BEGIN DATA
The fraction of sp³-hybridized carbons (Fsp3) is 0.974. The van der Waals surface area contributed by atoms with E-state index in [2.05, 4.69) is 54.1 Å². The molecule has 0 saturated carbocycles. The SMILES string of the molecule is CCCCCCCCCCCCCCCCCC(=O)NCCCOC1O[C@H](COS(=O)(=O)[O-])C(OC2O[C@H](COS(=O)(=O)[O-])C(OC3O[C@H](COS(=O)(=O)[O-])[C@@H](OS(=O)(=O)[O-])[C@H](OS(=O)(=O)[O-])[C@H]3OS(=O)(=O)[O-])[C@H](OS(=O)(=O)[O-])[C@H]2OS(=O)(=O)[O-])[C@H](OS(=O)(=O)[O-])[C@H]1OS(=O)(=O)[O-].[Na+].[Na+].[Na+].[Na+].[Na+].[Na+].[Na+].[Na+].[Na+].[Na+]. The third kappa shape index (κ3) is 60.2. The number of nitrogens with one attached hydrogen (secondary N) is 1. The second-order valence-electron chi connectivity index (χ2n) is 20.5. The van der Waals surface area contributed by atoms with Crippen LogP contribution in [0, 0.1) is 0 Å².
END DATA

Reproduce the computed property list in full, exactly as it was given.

The fraction of sp³-hybridized carbons (Fsp3) is 0.974. The van der Waals surface area contributed by atoms with E-state index in [2.05, 4.69) is 54.1 Å². The molecule has 0 saturated carbocycles. The SMILES string of the molecule is CCCCCCCCCCCCCCCCCC(=O)NCCCOC1O[C@H](COS(=O)(=O)[O-])C(OC2O[C@H](COS(=O)(=O)[O-])C(OC3O[C@H](COS(=O)(=O)[O-])[C@@H](OS(=O)(=O)[O-])[C@H](OS(=O)(=O)[O-])[C@H]3OS(=O)(=O)[O-])[C@H](OS(=O)(=O)[O-])[C@H]2OS(=O)(=O)[O-])[C@H](OS(=O)(=O)[O-])[C@H]1OS(=O)(=O)[O-].[Na+].[Na+].[Na+].[Na+].[Na+].[Na+].[Na+].[Na+].[Na+].[Na+]. The third kappa shape index (κ3) is 60.2. The number of nitrogens with one attached hydrogen (secondary N) is 1. The second-order valence-electron chi connectivity index (χ2n) is 20.5. The van der Waals surface area contributed by atoms with Crippen LogP contribution in [0, 0.1) is 0 Å².